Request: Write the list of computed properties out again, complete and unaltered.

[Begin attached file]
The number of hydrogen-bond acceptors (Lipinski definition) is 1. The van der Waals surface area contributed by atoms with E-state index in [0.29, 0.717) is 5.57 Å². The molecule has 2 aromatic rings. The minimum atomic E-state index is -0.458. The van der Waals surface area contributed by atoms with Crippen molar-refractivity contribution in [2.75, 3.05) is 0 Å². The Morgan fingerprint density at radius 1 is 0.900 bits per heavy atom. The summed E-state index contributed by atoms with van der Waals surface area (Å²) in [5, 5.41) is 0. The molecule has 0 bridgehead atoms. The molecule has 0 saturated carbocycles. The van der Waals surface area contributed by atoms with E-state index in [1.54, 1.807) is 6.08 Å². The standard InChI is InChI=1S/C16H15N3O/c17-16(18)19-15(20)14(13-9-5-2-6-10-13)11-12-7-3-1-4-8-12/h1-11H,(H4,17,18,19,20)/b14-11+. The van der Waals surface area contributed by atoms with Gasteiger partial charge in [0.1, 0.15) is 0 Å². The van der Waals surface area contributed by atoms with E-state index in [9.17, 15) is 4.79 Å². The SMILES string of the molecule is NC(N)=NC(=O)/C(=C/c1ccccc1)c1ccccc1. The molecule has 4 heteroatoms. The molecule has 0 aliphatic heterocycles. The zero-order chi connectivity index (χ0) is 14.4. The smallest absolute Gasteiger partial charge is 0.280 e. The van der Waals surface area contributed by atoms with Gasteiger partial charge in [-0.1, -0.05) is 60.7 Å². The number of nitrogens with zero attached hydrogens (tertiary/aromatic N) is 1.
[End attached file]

The number of hydrogen-bond acceptors (Lipinski definition) is 1. The van der Waals surface area contributed by atoms with E-state index in [0.29, 0.717) is 5.57 Å². The molecule has 2 aromatic rings. The minimum atomic E-state index is -0.458. The van der Waals surface area contributed by atoms with Crippen molar-refractivity contribution in [2.75, 3.05) is 0 Å². The Morgan fingerprint density at radius 1 is 0.900 bits per heavy atom. The summed E-state index contributed by atoms with van der Waals surface area (Å²) in [5, 5.41) is 0. The molecule has 0 bridgehead atoms. The molecule has 0 saturated carbocycles. The van der Waals surface area contributed by atoms with E-state index in [1.54, 1.807) is 6.08 Å². The standard InChI is InChI=1S/C16H15N3O/c17-16(18)19-15(20)14(13-9-5-2-6-10-13)11-12-7-3-1-4-8-12/h1-11H,(H4,17,18,19,20)/b14-11+. The van der Waals surface area contributed by atoms with Gasteiger partial charge in [0.1, 0.15) is 0 Å². The van der Waals surface area contributed by atoms with E-state index in [9.17, 15) is 4.79 Å². The SMILES string of the molecule is NC(N)=NC(=O)/C(=C/c1ccccc1)c1ccccc1. The molecule has 4 heteroatoms. The molecule has 0 aliphatic heterocycles. The zero-order chi connectivity index (χ0) is 14.4. The smallest absolute Gasteiger partial charge is 0.280 e. The van der Waals surface area contributed by atoms with Gasteiger partial charge in [-0.1, -0.05) is 60.7 Å². The number of nitrogens with zero attached hydrogens (tertiary/aromatic N) is 1.